You take the power of the television away once you start shifting where the seats are positioned.
In your experience, how big is the difference between designer for women and designing for men?
Designing for anyone is always a very personal thing. Who they are, where they’re from, and how they like to live and how they operate every day. But when it comes to the male/female aesthetics, I think often the biggest difference is the approach with men. In many parts of the world, in majority of the world, men aren’t taught from an early age to really have a voice when it comes to design. They’re not taught the things that women are schooled in naturally from the women in their family. Also I think there is an unfair expectation of women that they should all naturally be designers. That’s why they should all know how to cook. Right? And have baby — no way! We all have very different minds. She could be a scientist and not have the least bit of concern for design. So my approach to men and women are different, and the language that I use is judging from how comfortable they are with it.
Also I think there is an unfair expectation of women that they should all naturally be designers. That’s why they should all know how to cook. Right? And have baby — no way! We all have very different minds. She could be a scientist and not have the least bit of concern for design.
But when it comes to men, I think generally — very general — they want a sense of earthiness. It’s like a strength in earthiness that sometimes comes in darker colors, that sometimes comes in harder textures. But what I do for men — I won’t tell them I’m doing it — is always gonna balance the feminine with the masculine cause otherwise the room doesn’t work. We all need the dark with the light. We need the shining with the matte. We need the fat with the skinny. We need the male with the female. So it’s not enough that, for the men, we’re gonna make a masculine room. I’d bring in just as much feminine as I would in a female room and tell a different story.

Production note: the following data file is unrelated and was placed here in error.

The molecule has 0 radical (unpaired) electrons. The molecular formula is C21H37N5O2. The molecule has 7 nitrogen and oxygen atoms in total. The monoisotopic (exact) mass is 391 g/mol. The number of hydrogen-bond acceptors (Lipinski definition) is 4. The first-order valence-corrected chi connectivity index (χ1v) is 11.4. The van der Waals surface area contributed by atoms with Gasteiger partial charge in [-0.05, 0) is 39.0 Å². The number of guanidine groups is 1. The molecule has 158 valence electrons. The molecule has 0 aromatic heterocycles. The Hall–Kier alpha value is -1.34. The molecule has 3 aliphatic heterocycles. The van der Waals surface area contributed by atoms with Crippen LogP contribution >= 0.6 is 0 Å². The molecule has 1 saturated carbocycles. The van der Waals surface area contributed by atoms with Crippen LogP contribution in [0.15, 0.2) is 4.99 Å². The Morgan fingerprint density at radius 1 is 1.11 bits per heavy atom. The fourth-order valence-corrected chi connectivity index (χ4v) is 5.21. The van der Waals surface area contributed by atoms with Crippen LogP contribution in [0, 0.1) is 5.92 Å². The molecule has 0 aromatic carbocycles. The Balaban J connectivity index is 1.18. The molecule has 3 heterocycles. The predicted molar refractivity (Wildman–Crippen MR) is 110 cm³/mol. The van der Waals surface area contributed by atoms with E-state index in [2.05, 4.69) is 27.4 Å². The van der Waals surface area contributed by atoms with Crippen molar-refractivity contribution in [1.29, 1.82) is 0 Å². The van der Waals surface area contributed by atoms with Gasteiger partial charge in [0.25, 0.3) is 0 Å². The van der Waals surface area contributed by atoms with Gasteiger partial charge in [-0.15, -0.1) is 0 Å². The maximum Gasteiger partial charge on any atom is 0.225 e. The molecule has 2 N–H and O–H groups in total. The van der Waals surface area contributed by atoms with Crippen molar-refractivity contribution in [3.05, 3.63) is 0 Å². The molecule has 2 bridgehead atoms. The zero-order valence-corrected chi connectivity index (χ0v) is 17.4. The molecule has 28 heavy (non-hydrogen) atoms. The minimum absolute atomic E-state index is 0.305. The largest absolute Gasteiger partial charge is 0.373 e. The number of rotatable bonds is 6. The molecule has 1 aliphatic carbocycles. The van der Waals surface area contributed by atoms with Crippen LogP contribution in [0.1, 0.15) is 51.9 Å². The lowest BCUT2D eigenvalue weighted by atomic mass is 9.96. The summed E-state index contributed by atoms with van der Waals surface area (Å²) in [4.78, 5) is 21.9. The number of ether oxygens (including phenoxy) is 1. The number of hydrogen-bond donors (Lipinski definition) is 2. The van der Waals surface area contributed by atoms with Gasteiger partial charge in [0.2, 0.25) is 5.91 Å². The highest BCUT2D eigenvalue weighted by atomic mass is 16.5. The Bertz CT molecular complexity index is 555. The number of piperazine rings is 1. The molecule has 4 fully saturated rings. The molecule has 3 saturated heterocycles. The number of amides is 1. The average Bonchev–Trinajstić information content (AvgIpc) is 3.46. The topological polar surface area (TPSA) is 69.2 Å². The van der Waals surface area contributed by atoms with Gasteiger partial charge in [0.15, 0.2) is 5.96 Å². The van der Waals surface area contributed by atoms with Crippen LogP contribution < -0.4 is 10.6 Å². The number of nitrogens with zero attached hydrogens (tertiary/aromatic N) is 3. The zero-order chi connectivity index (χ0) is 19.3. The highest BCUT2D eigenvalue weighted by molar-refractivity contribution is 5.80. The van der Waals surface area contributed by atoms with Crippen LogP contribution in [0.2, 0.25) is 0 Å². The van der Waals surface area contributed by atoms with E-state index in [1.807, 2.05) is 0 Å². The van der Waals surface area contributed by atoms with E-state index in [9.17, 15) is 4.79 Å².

It’s just a different language. But it’s also the training during the process, it’s psychology. How color affects us, and how space affects us, how light affects us as human beings. Well, culturally, you know, men are thought to have a louder voice. So I give them permission and I listen harder to men often because their voice is quieter.
I’m looking for someone who doesn’t have a lot of fear. When you design with fear, nothing is ever fully realized.
What do you look for as a judge in The Apartment?
I’m looking for someone who doesn’t have a lot of fear. When you design with fear, nothing is ever fully realized and I feel the tension in that. And so often when people get on TV, they get very nervous and they start designing with too much thought and not with the heart. That makes sense? You know, it’s an art form. Yeah, it’s an art form just like any other, it’s like cooking as well. If we start to turn off our heads and we start to live with our hearts, that’s when design gets really beautiful. And I look for that in everybody and if they’re capable of that cause many people are not. Then, I’m really looking for great storytellers who can communicate a beautiful story of what a room is supposed to be about through objects. Where is the soul of the room? Where do you want me to sit and what do you want me to do? Show me that through your composition and through what you placed there. It’s just like writing a song. Show me how to feel. Show me what to do. As a judge who’ve done these many times in many different countries, you’d still never know who’s gonna win. You’ll never know. You’re always deprived.
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The Apartment: Rising Stars Edition airs every Thursday, 7:55 p.m., on Sony Channel.